The overall appearance of a Vimeo channel is designed to have the feel of a professional portfolio. YouTube has a more cluttered and distracting layout and is less geared toward displaying professional productions. The YouTube channel page does offer some customization options, like banners of varying sizes for different types of screens (desktop/mobile). As there is no time limit on the length of a video, the site is particularly attractive to filmmakers and fans.

Video Playback Quality

File formats

Both Vimeo and YouTube support video files uploaded in the following formats: MPEG, MOV, WMV, MP4, AVI, MKV, MOD, RA, RAM, ASF, Ogg, 3GP, and QT.

Vimeo supports a few additional formats that YouTube does not: 3G2, DIVX, and DV. Conversely, YouTube supports uploading FLV and WebM videos but these formats are not supported by Vimeo.

HD Support on YouTube vs Vimeo

Vimeo supports up to full 1080p HD video, and users can set the default viewing of their videos to HD. Vimeo’s bit rate is variable, with a maximum of 5 mb/s. Audio bit rates on Vimeo are up to 320 kbps while YouTube uses 192kbps for its audio playback.

YouTube goes further than 1080p HD for video quality; in 2010 YouTube announced support for 4K video, also known as Ultra HD or UHD, with typical resolution of 3840 × 2160 pixels. Bit rates of up to 5.9 mb/s are possible with 1080p MP4 files, and users can change their settings to play HD whenever they enter fullscreen video that supports it. In December 2014, Vimeo announced support for 4K downloads — Vimeo PRO members and Vimeo On Demand (VOD) sellers can now choose to allow users to download 4K video files. Support for 4K streaming is still unavailable on Vimeo.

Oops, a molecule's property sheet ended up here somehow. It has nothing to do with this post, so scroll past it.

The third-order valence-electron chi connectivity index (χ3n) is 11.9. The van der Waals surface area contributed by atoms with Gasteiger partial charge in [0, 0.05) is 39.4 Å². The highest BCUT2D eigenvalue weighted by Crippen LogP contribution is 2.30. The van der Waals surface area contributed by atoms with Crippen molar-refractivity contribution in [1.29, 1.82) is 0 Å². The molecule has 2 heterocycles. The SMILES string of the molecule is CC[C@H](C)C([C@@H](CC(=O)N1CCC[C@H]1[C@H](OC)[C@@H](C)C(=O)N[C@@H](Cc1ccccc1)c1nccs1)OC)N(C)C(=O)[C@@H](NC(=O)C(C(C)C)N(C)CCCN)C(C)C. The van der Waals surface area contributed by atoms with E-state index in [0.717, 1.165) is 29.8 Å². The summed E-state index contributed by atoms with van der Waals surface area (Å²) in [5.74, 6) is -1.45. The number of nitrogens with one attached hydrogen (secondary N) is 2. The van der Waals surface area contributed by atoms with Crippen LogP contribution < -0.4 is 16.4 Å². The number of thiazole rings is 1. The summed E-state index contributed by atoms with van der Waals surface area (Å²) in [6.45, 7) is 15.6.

While videos can be uploaded in HD, they are not played at that setting by default, and many users do not bother with switching their settings. Moreover, YouTube starts with a lower bit rate, which results in the video playing faster (especially on slower connections) but because of the nature of the video, it looks pixelated at low bit rates. The effect this has on video playback quality is best illustrated by an example: watch the same video on YouTube and on Vimeo to compare the playback quality, especially in the first 7 seconds of the video. (Note: Logged in users who have opted to use special settings may not notice a clear difference.)

360-degree Videos

Youtube began supporting 360° spherical videos in March 2017. Two years later, Vimeo announced their support for 360-degree videos in March 2017. While Youtube supports live streaming for 360° videos, Vimeo currently does not.

Both platforms let viewers watch 360° videos on their apps and on the web. YouTube also supports a more immersive experience using Cardboard VR, Google Daydream, Samsung's Gear VR, Oculus Rift and HTC Vive, and the Zeiss VR One. Vimeo currently supports all of those platforms except the Oculus Rift and HTC Vive.

Pricing and Limits

Vimeo has a 3-tier pricing scheme:

  1. Vimeo Basic users pay no fee and are limited to uploading 1 HD video and 500MB of content per week (and at reduced upload speeds), but can still upload 10 standard definition (SD) videos per day. Videos cannot be embedded in HD. Banner ads will appear on their videos.